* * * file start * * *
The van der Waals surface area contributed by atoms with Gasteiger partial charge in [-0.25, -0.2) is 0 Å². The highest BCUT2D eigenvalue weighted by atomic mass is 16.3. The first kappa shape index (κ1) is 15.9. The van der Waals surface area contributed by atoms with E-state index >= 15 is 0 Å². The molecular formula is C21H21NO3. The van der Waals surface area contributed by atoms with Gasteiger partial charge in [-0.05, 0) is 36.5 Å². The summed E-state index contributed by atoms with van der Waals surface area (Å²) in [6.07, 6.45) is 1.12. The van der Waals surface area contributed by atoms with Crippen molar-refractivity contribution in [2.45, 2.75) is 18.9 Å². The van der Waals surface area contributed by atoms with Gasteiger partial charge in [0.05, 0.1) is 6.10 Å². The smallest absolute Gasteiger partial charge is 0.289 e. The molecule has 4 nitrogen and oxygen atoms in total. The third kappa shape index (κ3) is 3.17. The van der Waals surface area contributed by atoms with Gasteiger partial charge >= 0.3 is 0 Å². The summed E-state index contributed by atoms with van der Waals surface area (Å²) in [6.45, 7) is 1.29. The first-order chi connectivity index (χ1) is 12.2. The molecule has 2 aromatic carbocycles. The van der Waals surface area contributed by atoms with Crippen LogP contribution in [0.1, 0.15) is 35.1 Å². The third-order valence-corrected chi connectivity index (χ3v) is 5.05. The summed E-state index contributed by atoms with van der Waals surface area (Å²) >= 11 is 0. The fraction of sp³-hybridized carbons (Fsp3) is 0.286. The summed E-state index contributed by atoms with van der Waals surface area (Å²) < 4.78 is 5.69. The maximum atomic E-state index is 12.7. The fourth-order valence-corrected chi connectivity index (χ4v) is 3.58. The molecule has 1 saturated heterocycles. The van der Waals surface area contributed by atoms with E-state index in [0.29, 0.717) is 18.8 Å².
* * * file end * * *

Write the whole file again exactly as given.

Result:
The van der Waals surface area contributed by atoms with Gasteiger partial charge in [-0.25, -0.2) is 0 Å². The highest BCUT2D eigenvalue weighted by atomic mass is 16.3. The first kappa shape index (κ1) is 15.9. The van der Waals surface area contributed by atoms with E-state index >= 15 is 0 Å². The molecular formula is C21H21NO3. The van der Waals surface area contributed by atoms with Gasteiger partial charge in [-0.05, 0) is 36.5 Å². The summed E-state index contributed by atoms with van der Waals surface area (Å²) in [6.07, 6.45) is 1.12. The van der Waals surface area contributed by atoms with Crippen molar-refractivity contribution in [2.45, 2.75) is 18.9 Å². The van der Waals surface area contributed by atoms with Gasteiger partial charge in [0.05, 0.1) is 6.10 Å². The smallest absolute Gasteiger partial charge is 0.289 e. The molecule has 4 nitrogen and oxygen atoms in total. The third kappa shape index (κ3) is 3.17. The van der Waals surface area contributed by atoms with Gasteiger partial charge >= 0.3 is 0 Å². The summed E-state index contributed by atoms with van der Waals surface area (Å²) in [6.45, 7) is 1.29. The first-order chi connectivity index (χ1) is 12.2. The molecule has 2 aromatic carbocycles. The van der Waals surface area contributed by atoms with Crippen LogP contribution in [0.1, 0.15) is 35.1 Å². The third-order valence-corrected chi connectivity index (χ3v) is 5.05. The summed E-state index contributed by atoms with van der Waals surface area (Å²) >= 11 is 0. The fraction of sp³-hybridized carbons (Fsp3) is 0.286. The summed E-state index contributed by atoms with van der Waals surface area (Å²) < 4.78 is 5.69. The maximum atomic E-state index is 12.7. The fourth-order valence-corrected chi connectivity index (χ4v) is 3.58. The molecule has 1 saturated heterocycles. The van der Waals surface area contributed by atoms with E-state index in [0.29, 0.717) is 18.8 Å².